Bolivia’s current president, Evo Morales, elected in 2006 as part of a leftist resurgence known as Latin America’s “Pink Tide,” has attempted to harness hydrocarbons and renewed mineral investment for the national good. Morales’ platform of “living well” proposes vast reductions in child poverty, illiteracy, and disease all financed through the development of minerals from the highlands and oil and gas reserves in lowland regions in Bolivia. Morales has attempted to have development both ways: writing protections for Pachamama, or Mother Earth, into the Bolivian constitution while encouraging mineral partnerships with both national and multinational companies. All the while, Morales—the country’s first president of indigenous descent—has also cracked down on indigenous communities who wish to prevent development in their territories. A few years into the Morales presidency, Linda Farthing characterized Bolivian environmental protection policy as one of “abstract laws and concrete violations.” Like his predecessors, Morales has yet to solve the same paradox raised by Quisbert’s petition in 1940: can the very earth from which a nation extracts ore be saved? Can a country mine a mountain without causing its inevitable collapse or ensuring the pollution of neighboring communities?

Laundry day, Oruro. Photo by author, 2013.

Laundry day, Oruro. Photo by author, 2013.

Since the early 2000s, a lot of social scientific ink has been spilled over the so-called “resource curse” whereby countries rich in natural resources tend to be poor on development and democracy indexes. Calling this paradox a curse overlooks a deeper question, however: why are industries that have been so intimately linked to colonialism, human rights abuses, and environmental damage so persistently attractive for radicals and revolutionaries who want to create a redistributive, equitable social order? Well before the modern environmental movement, social reformers from George Orwell to Jaime Mendoza recognized the devastating effects of mining on the human lives involved. Throughout the twentieth century, Bolivian drillers in underground mines commonly expect that they will end their lives with an incurable respiratory condition like silicosis, known as “mal de mina” or the “the miner’s disease.”

Certainly, during times of plenty, mining can fund immense investments and developments, and the mines of Potosí did indeed help drive the rise of capitalism in Europe. But mineral booms inevitably proceed mineral busts, and planning for the future should ideally require planning for when the ore has been mined out. Returning to Quisbert’s lost petition helps explain some of the appeal of mineral wealth.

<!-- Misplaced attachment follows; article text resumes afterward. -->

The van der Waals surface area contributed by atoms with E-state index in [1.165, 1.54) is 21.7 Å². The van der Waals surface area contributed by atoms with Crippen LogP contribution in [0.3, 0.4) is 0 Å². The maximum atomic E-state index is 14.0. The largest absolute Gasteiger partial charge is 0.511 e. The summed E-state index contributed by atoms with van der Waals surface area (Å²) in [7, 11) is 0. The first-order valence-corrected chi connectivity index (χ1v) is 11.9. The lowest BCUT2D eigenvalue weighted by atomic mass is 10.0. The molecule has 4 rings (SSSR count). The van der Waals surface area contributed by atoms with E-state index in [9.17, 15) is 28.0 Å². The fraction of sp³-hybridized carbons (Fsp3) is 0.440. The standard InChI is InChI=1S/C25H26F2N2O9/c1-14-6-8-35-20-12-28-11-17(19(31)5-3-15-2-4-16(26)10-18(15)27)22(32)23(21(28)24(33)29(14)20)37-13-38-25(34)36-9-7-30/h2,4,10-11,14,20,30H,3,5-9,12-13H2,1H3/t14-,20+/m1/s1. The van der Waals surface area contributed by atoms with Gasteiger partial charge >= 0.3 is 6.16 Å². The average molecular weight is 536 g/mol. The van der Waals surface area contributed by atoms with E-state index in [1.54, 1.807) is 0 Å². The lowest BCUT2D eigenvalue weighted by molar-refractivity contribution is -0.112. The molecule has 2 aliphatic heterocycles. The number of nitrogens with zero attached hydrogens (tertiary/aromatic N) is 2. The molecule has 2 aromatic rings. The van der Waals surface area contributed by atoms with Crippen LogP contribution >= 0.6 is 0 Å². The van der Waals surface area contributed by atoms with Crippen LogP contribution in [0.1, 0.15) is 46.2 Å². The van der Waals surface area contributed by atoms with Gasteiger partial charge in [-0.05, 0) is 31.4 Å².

Silver production, Potosí. Photo by author, 2013.

Silver production, Potosí. Photo by author, 2013.

What happens if we take seriously this suggestion of refounding an entire mining town? At a time when most observers simply wanted foreign mining companies to share profits, Quisbert wanted to start all over again with a new city. As a location, Corocoro had many things going for it: its location on a rail line that connected to the Arica-La Paz railroad, highways leading to both the mining center of Oruro and La Paz, and a fully developed urban core. Why would a community of merchants want to move further away from transport connections?

It is possible that the new site at Villa Puchuni, at the source of a small stream, had better access to non-polluted water and agricultural land than did Corocoro, though it was just as far from the nearest substantial river, the Rio Desaguadero. Water access has always provided a limit on the mining development in the region, and Corocoro has very little. It is also possible that Quisbert and his merchant allies wanted unmediated access to the crops local indigenous communities could provide, without having to go through ASARCO intermediaries.

But another possibility is the one Quisbert himself suggests: Quisbert did not want a continued connection to the mining company, but a single infusion of cash that would create a clean break and a town founded without the baggage of the old. This is the allure of mining: the possibility of a windfall that would allow a single miner, or a city, or even an entire country to break ties with the past and rebuild a new, and better life. However, mining is a gamble, and like any gambling habit, its profits tend to become indispensable to those who use them.

Quisbert’s petition did not result in a new Corocoro. Rather, when the American mines were brought under Bolivian control in the Revolution of 1952, the city saw much of its material wealth and independence redirected towards a state government that was less foreign but no less corrupt. For a country built upon the backs of exploited workers, the suggestion of leaving the mines behind entirely was more radical than the revolutionaries that would come to power in 1952 could fathom. By the end of the 1970s, Corocoro’s workers were struggling to survive on poverty wages and keep a failing mine from bankruptcy. The city became a ghost town, sacrificing the dream of a vibrant, prosperous new Corocoro for wealth that did not materialize. Ultimately, this last is the paradoxical dream that modern mining economies are built on. With just one more lucky strike, or another influx of cash, couldn’t we all start again?

Featured Image: Abandoned train station, Corocoro. Photo by author, 2013.

Elena McGrath holds a Ph.D. in Latin American history from the University of Wisconsin, Madison. She is currently a Stipendiary Fellow at the Institute of Latin American Studies, University of London, where she is working on the book manuscript of her dissertation, “Drinking and Dynamite: Revolution and Social Struggle in a Bolivian Mining Town, 1990-1992.” Contact.

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  1. Miguel Quisbert to the Municipality of La Paz, 7 May, 1940 Archivo La Paz Procedimentos Judiciales de la Alcaldia Corocoro, Box 160